7 thoughts on “Is it Sadness or Depression? 10 Questions to Ask Yourself

  • August 12, 2012 at 10:21 am

    Unfortunately, some of these “symptoms” are a natural part of life. People are often in situations that are hard, frustrating and sad and they have little control over them. This is just reality.

    Reply
    • August 12, 2012 at 7:22 pm

      Yes! The key is to differentiate between a normal response, and one that has gone beyond ‘normal’ in its scope and could be helped by medication or therapy. Learning what we can control, and what we can’t, is a huge part of healthy living. Thanks for your comment!

      Reply
  • August 15, 2012 at 4:07 pm

    FWIW; as someone who has known depression and been treated — it is extremely hard to explain to someone who has not been there the huge qualitative difference…but if someone is feeling dragged down and these symptoms fit, or if they recognize that these symptoms appear again and again in their life, or that they have withdrawn from life, they should go for help.

    The help should include a complete physical check up, too – because there are many “physical” (in quotes because depression is also physical /chemical) issues which cause or are related to depressive signs. It can be big problems such as heart disease; it can be “simpler” issues such as anemia, and many things in-between.

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  • August 15, 2012 at 5:03 pm

    I have 8 of the 10. Yes, I am seeing a therapist.

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  • August 17, 2012 at 4:03 pm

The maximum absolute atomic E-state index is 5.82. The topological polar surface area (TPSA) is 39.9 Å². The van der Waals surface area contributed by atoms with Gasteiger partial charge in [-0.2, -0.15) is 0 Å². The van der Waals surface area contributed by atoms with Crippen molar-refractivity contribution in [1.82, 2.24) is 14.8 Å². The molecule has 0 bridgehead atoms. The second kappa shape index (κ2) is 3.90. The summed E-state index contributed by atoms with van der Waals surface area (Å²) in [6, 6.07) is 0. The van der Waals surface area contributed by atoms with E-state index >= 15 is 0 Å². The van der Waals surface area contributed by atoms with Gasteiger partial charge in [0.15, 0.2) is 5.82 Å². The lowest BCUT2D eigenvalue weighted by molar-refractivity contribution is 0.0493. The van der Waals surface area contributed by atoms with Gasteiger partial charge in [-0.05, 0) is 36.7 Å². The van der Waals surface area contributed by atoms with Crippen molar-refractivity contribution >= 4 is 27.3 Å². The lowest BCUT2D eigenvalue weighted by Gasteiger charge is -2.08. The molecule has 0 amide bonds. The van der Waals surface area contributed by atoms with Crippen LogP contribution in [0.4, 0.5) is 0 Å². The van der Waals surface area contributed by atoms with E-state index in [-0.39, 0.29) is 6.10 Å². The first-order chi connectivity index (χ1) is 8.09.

I think your list is a good start. Those who have depression know it feels different than just being sad. Your list’s topics reflects that.
    My concern is in your last paragraph where you recommend that a medical doctor must determine whether you have depression. This suggestion leaves out those of us who are trained in mental health! I am a clinical psychologist and treat people with depression in various ways. If they need medication, or supplements, I refer them to the appropriate professional. All the recent research shows therapy, usually a cognitive change type of therapy, along with with medication has a better outcome than medication alone.

    Reply
    • August 17, 2012 at 4:21 pm

      Hi Kimberly,
      I’m glad that you pointed this out to me.
      My reasoning for checking with a medical doctor was to rule out other possible conditions, such as hypothyroid or low iron, that could be the cause, or contribute to, depression. I certainly didn’t mean to imply that other mental health professionals can’t diagnose, or refer to other medical care when appropriate.

      Reply
 

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